Enhanced government scrutiny in the global regulatory environment has incentivized companies to strengthen their anti-money laundering and anti-corruption practices. Penalties are increasing, with exposure for violations under the Foreign Corrupt Practices Act (“FCPA”) and other laws and regulations in some cases running upwards of hundreds of millions of dollars. The consequences of non-compliance are not only monetary; associated negative publicity can also severely damage a company’s reputation and decrease its ability to do business.
FCPA enforcement actions are usually resolved through deferred prosecution agreements and non-prosecution agreements, which often impose an independent monitor to ensure the company’s previous failures are not repeated and that adequate safeguards are put in place to ensure compliance with Bank Secrecy Act (“BSA”) and anti-money laundering requirements. Such monitors are becoming increasingly utilized at the federal, state and even local level of government.
Effective Compliance Requires Focus on Implementation and Enforcement
Although companies may have a compliance structure in place, such existing intended safeguards are often inadequate: Employees need to be trained on compliance with the FCPA, reporting structures must be properly aligned, and the system of internal financial controls needs to be audited and periodically re-assessed and re-evaluated. FCPA anti-bribery provisions, as well as the books and records and internal control requirements, necessitate very specific training. An appropriate external monitor already has the team infrastructure, skills and expertise to provide education; track expense reports and transactions; audit financials; and impose controls necessary to prevent, deter and detect improper payments.
Companies frequently do not have adequate internal controls to ensure compliance with applicable policies, procedures and practices. Even if such controls do exist, they are often unenforced. According to a separate survey conducted for Kroll’s recent Anti-Bribery and Corruption Report, 18% of respondents said they either do not have an anti-corruption policy, or have an anti-corruption policy but do not require their employees to read it. Further, 47% of all respondents said they conduct no anti-corruption training with their third parties. Of those who do train their third parties on anti-corruption, only 30% believe their efforts are effective.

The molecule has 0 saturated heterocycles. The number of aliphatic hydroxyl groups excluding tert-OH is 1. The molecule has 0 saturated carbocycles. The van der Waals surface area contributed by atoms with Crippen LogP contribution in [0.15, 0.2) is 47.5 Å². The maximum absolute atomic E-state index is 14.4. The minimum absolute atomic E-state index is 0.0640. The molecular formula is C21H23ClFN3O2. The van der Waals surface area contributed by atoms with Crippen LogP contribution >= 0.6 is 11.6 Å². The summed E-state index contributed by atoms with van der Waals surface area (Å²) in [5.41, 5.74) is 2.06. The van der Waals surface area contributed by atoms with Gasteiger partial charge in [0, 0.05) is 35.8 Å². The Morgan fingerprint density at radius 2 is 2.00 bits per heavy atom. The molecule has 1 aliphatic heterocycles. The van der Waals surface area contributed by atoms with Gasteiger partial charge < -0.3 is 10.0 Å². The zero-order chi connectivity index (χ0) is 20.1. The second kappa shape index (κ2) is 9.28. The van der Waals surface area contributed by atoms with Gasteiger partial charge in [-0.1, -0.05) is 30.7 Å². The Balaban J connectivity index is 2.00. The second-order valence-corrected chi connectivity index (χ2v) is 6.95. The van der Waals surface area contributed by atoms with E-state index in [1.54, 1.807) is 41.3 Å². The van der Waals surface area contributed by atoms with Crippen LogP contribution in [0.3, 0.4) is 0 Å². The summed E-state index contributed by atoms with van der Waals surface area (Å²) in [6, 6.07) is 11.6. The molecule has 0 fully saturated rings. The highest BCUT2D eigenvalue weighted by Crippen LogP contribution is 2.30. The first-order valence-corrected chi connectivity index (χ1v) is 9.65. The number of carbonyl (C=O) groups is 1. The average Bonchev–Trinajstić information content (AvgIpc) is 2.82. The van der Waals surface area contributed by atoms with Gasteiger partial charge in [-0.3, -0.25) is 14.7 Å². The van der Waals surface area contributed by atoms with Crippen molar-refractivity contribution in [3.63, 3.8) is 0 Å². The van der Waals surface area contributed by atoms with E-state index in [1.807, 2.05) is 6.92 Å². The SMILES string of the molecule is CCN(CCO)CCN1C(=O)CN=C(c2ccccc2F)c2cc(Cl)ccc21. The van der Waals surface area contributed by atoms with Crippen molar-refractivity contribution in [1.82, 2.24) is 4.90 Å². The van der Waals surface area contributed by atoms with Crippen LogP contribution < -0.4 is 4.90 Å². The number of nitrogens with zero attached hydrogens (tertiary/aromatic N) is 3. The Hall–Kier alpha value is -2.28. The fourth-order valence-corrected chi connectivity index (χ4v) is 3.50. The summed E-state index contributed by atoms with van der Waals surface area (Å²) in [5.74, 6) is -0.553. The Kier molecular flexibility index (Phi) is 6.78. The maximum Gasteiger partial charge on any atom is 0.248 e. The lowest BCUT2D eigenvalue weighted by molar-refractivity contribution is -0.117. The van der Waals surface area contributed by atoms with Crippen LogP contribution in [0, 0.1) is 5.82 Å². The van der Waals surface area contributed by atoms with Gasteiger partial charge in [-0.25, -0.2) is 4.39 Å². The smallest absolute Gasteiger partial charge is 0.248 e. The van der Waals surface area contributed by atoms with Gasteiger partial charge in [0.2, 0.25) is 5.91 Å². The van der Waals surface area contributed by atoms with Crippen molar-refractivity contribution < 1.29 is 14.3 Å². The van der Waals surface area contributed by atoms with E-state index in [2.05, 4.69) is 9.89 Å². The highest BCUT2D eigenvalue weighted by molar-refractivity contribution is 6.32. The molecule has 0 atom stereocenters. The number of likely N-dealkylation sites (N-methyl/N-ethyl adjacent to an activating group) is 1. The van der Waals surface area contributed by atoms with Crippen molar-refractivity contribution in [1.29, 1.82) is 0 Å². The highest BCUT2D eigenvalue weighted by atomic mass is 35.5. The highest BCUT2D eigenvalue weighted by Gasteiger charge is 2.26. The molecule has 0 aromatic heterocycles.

In some of the most high-profile cases to date, Kroll has been tasked with the implementation and testing of compliance programs designed to ensure compliance with the BSA and anti-money laundering requirements. In relevant cases, Kroll typically employs a sampling and risk assessment approach to investigate potential issues, such as monitoring employee payroll records for unusual activity and performing spot-audits of various subcontractors. For example, Kroll was retained by a major metropolitan housing authority to conduct management reviews and assessments of performance using best practices and appropriate levels of internal control. In Asia, Kroll led an FCPA compliance review on an acquisition target for a dual Hong Kong and U.S.-listed company. Kroll’s investigation and review led to the implementation of a comprehensive compliance program.
Safeguards Must Go Beyond Reliance on Internal Controls
Companies that think their internal audit teams are an adequate safeguard need to look no further than one major financial company, which agreed to pay a nine-figure sum to settle charges of LIBOR manipulation. These charges were largely attributed to a lack of oversight by the firm’s compliance program and internal audit, as well as failure on the part of the New York Federal Reserve to adequately monitor the integrity of LIBOR rates. Another big bank recently reached an approximate $2 billion settlement with the Department of Justice to settle claims of anti-money laundering and counter terrorism financing. The settlement included the position of Independent Compliance Monitor.
Independent Monitors Play Key Role for Ongoing and Future Compliance
As recently as May 2013, the Securities and Exchange Commission (“SEC”) charged a European company with FCPA violations of bribing intermediaries of a foreign government official to obtain contracts. The company agreed to a very significant payment to settle the SEC and criminal charges and to hire a corporate compliance monitor to assist with implementing and testing a compliance and ethics program.
The utilization of monitors is becoming more common in the construction industry. For example, a major U.S. city decided the best course of action was for the general contractor on certain construction projects to designate a small percentage of the contract price for a monitor to help prevent safety violations, abuse of workers or other violation of law on-site. Less than 1% of the contract price is set aside to ensure compliance with construction, banking, anti-money laundering, safety and environmental laws and regulations. For that relatively small cost of having an independent monitor on-site, the benefit to the City and the general contractors is significant.
An appropriate external monitor will be in a good position to prevent FCPA violations, construction fraud, labor law violations and other legal and financial exposure. Monitors can provide an independent assessment and are often better suited than an internal compliance department to develop, implement, test, analyze and improve the compliance controls and programs in place, in addition to identifying and addressing areas of non- compliance. It is important to take proactive measures to address FCPA, BSA and other legal compliance and potential fraud. If a company is cited for FCPA or other violations, having had an effective compliance program will often reduce the ultimate penalties.
Learn more about fraud statistics and trends in Kroll’s annual Global Fraud Report.